Just as there is no business case for a newer, enlarged convention centre in Canberra there is no business case for a new, enlarged stadium. I am tiring of reading about the drug taking in all the codes. too.

Those free to air NRL matches rarely feature the Raiders though, so if you support the local team it’s either watch on Foxtel or get out to the game. Personally I prefer the atmosphere of watching the game live, the addition of the Viking clap recently has been great (although it only works because the Raiders have had decent crowd numbers).

I agree that we are paying way too much for GWS to play at Manuka, but I think their last few games have been sellouts so there’s obviously some level of interest there

I used to be a regular at Brumbies games but even in their most successful seasons a couple of years ago, found it games were increasingly boring. My theory is that with the introduction of professionalism, teams have had more time and resources to focus on defence and slowing the game down at all costs (even if it means copping a penalty or yellow card) has become the norm.

Re the OP reference to the current conference system in Super Rugby. I don’t understand why people seem to struggle with how it works. These kind of systems have been used in the big American sports leagues for decades. If the Americans can grasp the concept, why do we in Australia find it so difficult?

I think the success of Canberra United in the significantly lower profile W League shows that there is indeed quite a lot of support for the code in Canberra. It is the most popular grass roots sport after all.

I think you’re on the right track by mentioning a new Convention Centre – they should be the same venue! There are numerous examples of combined stadium/convention centre’s around the world and this seems to me to be the logical solution for Canberra. The stadium design that Mr Barr seemed keen on replicating for the new Canberra stadium was the one in Dunedin which is also used for conventions and related activities. A combined venue would be used far more regularly throughout the year and thus be more economically viable. Just need some good creative design/planning to maximise its useability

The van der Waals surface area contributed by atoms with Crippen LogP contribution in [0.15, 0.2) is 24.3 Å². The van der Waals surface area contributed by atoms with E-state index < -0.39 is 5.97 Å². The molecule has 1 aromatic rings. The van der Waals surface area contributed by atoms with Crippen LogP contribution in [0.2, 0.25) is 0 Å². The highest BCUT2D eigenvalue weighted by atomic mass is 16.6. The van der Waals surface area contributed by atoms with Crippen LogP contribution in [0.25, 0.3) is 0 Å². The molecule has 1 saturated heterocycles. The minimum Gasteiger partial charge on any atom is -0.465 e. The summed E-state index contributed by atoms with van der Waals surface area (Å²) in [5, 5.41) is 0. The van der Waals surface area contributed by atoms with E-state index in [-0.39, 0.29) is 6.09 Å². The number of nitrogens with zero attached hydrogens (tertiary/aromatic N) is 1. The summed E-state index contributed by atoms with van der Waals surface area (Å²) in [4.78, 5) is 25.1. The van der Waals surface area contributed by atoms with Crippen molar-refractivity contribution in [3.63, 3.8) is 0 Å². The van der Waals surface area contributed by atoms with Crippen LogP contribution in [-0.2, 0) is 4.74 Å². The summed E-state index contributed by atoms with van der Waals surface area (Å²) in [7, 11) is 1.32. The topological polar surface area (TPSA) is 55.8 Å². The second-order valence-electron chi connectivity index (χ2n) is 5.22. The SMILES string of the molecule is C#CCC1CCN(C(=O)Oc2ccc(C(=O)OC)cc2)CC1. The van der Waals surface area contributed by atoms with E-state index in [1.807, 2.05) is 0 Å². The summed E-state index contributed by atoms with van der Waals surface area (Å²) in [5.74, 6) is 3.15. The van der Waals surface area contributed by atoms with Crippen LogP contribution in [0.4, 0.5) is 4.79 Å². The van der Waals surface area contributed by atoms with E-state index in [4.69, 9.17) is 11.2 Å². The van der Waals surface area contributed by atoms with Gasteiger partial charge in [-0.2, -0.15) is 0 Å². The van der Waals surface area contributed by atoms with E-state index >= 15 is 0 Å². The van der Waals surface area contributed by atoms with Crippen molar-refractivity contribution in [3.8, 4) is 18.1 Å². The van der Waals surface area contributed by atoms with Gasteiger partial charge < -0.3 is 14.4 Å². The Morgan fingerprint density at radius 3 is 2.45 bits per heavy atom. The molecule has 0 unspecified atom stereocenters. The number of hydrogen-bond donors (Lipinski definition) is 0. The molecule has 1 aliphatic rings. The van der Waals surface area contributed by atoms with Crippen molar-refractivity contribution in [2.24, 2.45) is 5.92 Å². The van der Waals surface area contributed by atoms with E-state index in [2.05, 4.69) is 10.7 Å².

7
bj_ACT 12:17 pm
18 May 17
#

I agree a new covered Rectangular Stadium in Civic would be great for the city and sports fans. I also agree that the $23 Million dollars of ACT taxpayer money that Andrew Barr gave GWS and AFL for 3 comp games a year was an outrageous gift to his favourite sport.

8
1967 1:13 pm
18 May 17
#

Remember the days when there’d be some loveable larakin with a trumpet or a drum somewhere in the crowd?
Some smart arse, but humerous, remarks about the players or referees, made just loud enough to be audible to all those around?
A wag at the front of the bay leading a rousing sing-a-long, or starting a wave?
Kids kicking a footy or having a bat on a open section of grass?

Now we’ve got ground announcers and “Sych-out” music and fire-bloody-works every time a wicket falls or a try is scored.
You can’t talk to the person beside you for all the noise.

And don’t get me started on “Half-time entertainment”.
When did that become nesessary.
Sure, put the under 10’s on for a run-around, that’s good for the kids, their families and the grassroots sport in the community, as well as being actually entertaining.
Not 4 geese selected from the crowd to run about in mascot suits making a fool of themselves to win a pizza. And especially not with an announcer giving a full volume, blow by blow call of the sad, sorry affair.

I won’t be seen at Bruce stadium this year.
Canterbury Bankstown aren’t scheduled to play.

9
TheAxeMan 5:13 pm
19 May 17
#

It’s 3-fold
1) I think any code other than Australian Football doesn’t lend itself to a great crowd experience. It’s much better for a supporter to watch from home any game of Rugby (both it’s variants) or soccer and get a feel for the game. You can’t so that with Australian Football.